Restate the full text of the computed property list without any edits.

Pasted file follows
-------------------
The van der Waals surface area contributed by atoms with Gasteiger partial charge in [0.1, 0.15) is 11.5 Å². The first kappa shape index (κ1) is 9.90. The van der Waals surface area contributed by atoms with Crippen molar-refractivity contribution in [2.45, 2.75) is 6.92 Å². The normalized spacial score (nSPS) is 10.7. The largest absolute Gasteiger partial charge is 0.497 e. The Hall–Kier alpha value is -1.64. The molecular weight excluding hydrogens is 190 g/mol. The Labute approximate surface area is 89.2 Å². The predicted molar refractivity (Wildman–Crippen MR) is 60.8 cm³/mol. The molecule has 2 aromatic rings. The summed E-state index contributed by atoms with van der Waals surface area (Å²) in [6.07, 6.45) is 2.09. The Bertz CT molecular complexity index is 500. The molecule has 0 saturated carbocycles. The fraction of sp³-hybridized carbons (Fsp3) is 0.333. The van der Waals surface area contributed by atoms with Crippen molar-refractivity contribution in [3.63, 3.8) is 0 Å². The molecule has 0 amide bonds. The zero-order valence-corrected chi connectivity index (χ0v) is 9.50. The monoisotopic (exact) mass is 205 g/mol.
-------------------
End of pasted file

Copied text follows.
The van der Waals surface area contributed by atoms with Gasteiger partial charge in [0.1, 0.15) is 11.5 Å². The first kappa shape index (κ1) is 9.90. The van der Waals surface area contributed by atoms with Crippen molar-refractivity contribution in [2.45, 2.75) is 6.92 Å². The normalized spacial score (nSPS) is 10.7. The largest absolute Gasteiger partial charge is 0.497 e. The Hall–Kier alpha value is -1.64. The molecular weight excluding hydrogens is 190 g/mol. The Labute approximate surface area is 89.2 Å². The predicted molar refractivity (Wildman–Crippen MR) is 60.8 cm³/mol. The molecule has 2 aromatic rings. The summed E-state index contributed by atoms with van der Waals surface area (Å²) in [6.07, 6.45) is 2.09. The Bertz CT molecular complexity index is 500. The molecule has 0 saturated carbocycles. The fraction of sp³-hybridized carbons (Fsp3) is 0.333. The van der Waals surface area contributed by atoms with Crippen molar-refractivity contribution in [3.63, 3.8) is 0 Å². The molecule has 0 amide bonds. The zero-order valence-corrected chi connectivity index (χ0v) is 9.50. The monoisotopic (exact) mass is 205 g/mol.